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Guide to the Games on way

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City planners call it the "Olympic theater," and like it or not, every Salt Laker has a part to play in the drama.

Whether the 2002 Winter Games will be a tragedy or a triumph for residents depends largely on the details: traffic, logistics, safety. So this week, Salt Lake City's chief Olympic orchestrator, John Sittner, is mailing out the first in a series of guides to the Games.

The 16-page booklet, to be sent to 100,000 Salt Lake-area households and businesses, is a kind of panoramic shot of February 2002.

"We're trying to give people a comfort zone," Sittner said, to reassure residents that "we know what we're doing, and they will be able to get around." The guide also urges Salt Lakers to attend the city's first Olympic open house on Wednesday, Aug. 1, at the Salt Palace.

"This is an opportunity for people to come and ask questions" of city transportation planners, event organizers and volunteer coordinators, Sittner said. "These are the decisionmakers," and they will await questions at tables set up all over the Palace.

Mayor Rocky Anderson and Salt Lake Organizing Committee president Mitt Romney will give brief remarks at 6 p.m., and Sittner will present an Olympic overview to start the open house. But the bulk of the event, from 7 to 9 p.m., will be devoted to addressing citizens' concerns. NAPAH, the organization of Native American, Asian, Pacific Islander, African American and Hispanic artists, will provide entertainment.

This week's booklet, Sittner added, is the first of four to seven saturation mailings "to foster the juices of enthusiasm" and to spark questions, not explain everything. And more open houses will be held, each of them on a Wednesday evening. The final mailing will cover the finer details, such as bus schedules and where various neighborhood festivals will be during the Games.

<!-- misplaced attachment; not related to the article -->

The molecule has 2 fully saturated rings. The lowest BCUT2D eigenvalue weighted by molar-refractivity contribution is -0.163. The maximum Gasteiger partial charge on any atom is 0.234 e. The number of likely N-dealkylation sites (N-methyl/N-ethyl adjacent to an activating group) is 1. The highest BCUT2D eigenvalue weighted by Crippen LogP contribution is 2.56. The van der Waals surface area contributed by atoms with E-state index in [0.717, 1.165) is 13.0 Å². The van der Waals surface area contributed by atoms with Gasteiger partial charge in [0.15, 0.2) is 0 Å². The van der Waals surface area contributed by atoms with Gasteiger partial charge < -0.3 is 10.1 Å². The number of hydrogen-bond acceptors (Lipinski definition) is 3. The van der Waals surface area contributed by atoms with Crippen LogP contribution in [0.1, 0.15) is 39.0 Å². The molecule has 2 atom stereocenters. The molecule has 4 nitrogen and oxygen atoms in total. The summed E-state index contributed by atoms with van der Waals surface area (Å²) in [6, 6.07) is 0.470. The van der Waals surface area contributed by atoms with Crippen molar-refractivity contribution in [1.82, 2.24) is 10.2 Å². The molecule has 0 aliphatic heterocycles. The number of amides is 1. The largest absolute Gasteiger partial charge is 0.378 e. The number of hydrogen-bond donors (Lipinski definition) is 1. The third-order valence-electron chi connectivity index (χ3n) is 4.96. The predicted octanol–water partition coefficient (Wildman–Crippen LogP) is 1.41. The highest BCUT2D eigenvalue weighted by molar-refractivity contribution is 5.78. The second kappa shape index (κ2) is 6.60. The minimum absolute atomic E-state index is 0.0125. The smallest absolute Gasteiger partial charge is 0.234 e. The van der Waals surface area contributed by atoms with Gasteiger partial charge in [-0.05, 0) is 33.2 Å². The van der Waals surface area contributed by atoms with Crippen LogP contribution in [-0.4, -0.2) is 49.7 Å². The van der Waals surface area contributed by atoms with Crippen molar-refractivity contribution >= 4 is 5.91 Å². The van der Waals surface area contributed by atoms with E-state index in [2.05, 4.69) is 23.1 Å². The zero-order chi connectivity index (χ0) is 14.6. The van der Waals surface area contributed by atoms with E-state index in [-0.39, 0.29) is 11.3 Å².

About a month after open house No. 1, Salt Lake City's volunteer recruitment will shift to high gear. City volunteers, who'll help run the downtown arts festival and free-speech area among other things, will need to sign up for eight or perhaps 15 hours of duty and purchase the city's $100 Olympic jacket. "Or if the coat is a problem, the city can chip in and help," he said. Volunteers must be at least 16.

Several months ago the city chipped in some $230,000 for the blue jackets its officials and staffers will wear come Games time.

One of the more interesting volunteer posts could turn out to be at the city's lost-and-found center.

"In Sydney they had three semis full of lost items left" after the 2000 Summer Games ended, Sittner said. "There were very expensive items, like camcorders, that the owners just assumed were gone . . . and they had in excess of $100,000 in cash that was turned in." To keep accurate accounts, two staffers will check in each item lost at Salt Lake Olympic venues, Sittner added.

Salt Lake City's Olympic lost and found center, at 615 S. 200 East, will be open 15-18 hours a day during the Games. Just before the Games begin, it will be consolidated with the city's call center, reachable at 535-NEED (6333).

Right now the 535-NEED number is available to Salt Lakers who have questions about community affairs in general. For 2002 Winter Games-related concerns, residents can call the Olympic planning office at 535-7733.

E-mail: durbani@desnews.com